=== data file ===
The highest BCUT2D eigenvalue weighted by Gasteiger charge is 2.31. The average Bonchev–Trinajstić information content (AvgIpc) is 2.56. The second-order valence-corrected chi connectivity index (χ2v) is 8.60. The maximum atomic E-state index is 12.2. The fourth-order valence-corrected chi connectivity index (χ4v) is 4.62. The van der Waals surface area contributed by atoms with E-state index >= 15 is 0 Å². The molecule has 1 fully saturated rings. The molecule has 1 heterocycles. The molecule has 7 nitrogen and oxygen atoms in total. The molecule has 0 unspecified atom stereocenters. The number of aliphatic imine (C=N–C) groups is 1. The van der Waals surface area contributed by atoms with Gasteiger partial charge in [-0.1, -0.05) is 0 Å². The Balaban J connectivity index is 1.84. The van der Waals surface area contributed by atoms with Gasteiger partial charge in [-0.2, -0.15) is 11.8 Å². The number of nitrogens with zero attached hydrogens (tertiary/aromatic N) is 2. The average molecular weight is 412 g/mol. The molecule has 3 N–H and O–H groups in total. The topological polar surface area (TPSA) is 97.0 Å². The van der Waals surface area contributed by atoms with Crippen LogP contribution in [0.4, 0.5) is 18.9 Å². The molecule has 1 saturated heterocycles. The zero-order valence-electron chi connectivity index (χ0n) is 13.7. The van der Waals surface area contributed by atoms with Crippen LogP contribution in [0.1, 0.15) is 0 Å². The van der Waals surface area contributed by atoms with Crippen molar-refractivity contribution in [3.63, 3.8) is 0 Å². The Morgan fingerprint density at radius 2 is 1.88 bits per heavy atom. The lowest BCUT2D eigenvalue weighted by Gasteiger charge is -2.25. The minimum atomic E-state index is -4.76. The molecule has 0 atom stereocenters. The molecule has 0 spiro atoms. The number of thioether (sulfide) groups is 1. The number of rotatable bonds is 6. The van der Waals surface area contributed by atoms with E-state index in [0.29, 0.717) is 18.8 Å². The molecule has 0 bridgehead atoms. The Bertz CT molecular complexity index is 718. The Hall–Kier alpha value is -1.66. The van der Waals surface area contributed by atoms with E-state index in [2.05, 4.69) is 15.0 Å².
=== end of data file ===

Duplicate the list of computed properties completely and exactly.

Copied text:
The highest BCUT2D eigenvalue weighted by Gasteiger charge is 2.31. The average Bonchev–Trinajstić information content (AvgIpc) is 2.56. The second-order valence-corrected chi connectivity index (χ2v) is 8.60. The maximum atomic E-state index is 12.2. The fourth-order valence-corrected chi connectivity index (χ4v) is 4.62. The van der Waals surface area contributed by atoms with E-state index >= 15 is 0 Å². The molecule has 1 fully saturated rings. The molecule has 1 heterocycles. The molecule has 7 nitrogen and oxygen atoms in total. The molecule has 0 unspecified atom stereocenters. The number of aliphatic imine (C=N–C) groups is 1. The van der Waals surface area contributed by atoms with Gasteiger partial charge in [-0.1, -0.05) is 0 Å². The Balaban J connectivity index is 1.84. The van der Waals surface area contributed by atoms with Gasteiger partial charge in [-0.2, -0.15) is 11.8 Å². The number of nitrogens with zero attached hydrogens (tertiary/aromatic N) is 2. The average molecular weight is 412 g/mol. The molecule has 3 N–H and O–H groups in total. The topological polar surface area (TPSA) is 97.0 Å². The van der Waals surface area contributed by atoms with Crippen LogP contribution in [0.4, 0.5) is 18.9 Å². The molecule has 1 saturated heterocycles. The zero-order valence-electron chi connectivity index (χ0n) is 13.7. The van der Waals surface area contributed by atoms with Crippen LogP contribution in [0.1, 0.15) is 0 Å². The van der Waals surface area contributed by atoms with Crippen molar-refractivity contribution in [3.63, 3.8) is 0 Å². The Morgan fingerprint density at radius 2 is 1.88 bits per heavy atom. The lowest BCUT2D eigenvalue weighted by Gasteiger charge is -2.25. The minimum atomic E-state index is -4.76. The molecule has 0 atom stereocenters. The molecule has 0 spiro atoms. The number of thioether (sulfide) groups is 1. The number of rotatable bonds is 6. The van der Waals surface area contributed by atoms with E-state index in [0.29, 0.717) is 18.8 Å². The molecule has 0 bridgehead atoms. The Bertz CT molecular complexity index is 718. The Hall–Kier alpha value is -1.66. The van der Waals surface area contributed by atoms with E-state index in [2.05, 4.69) is 15.0 Å².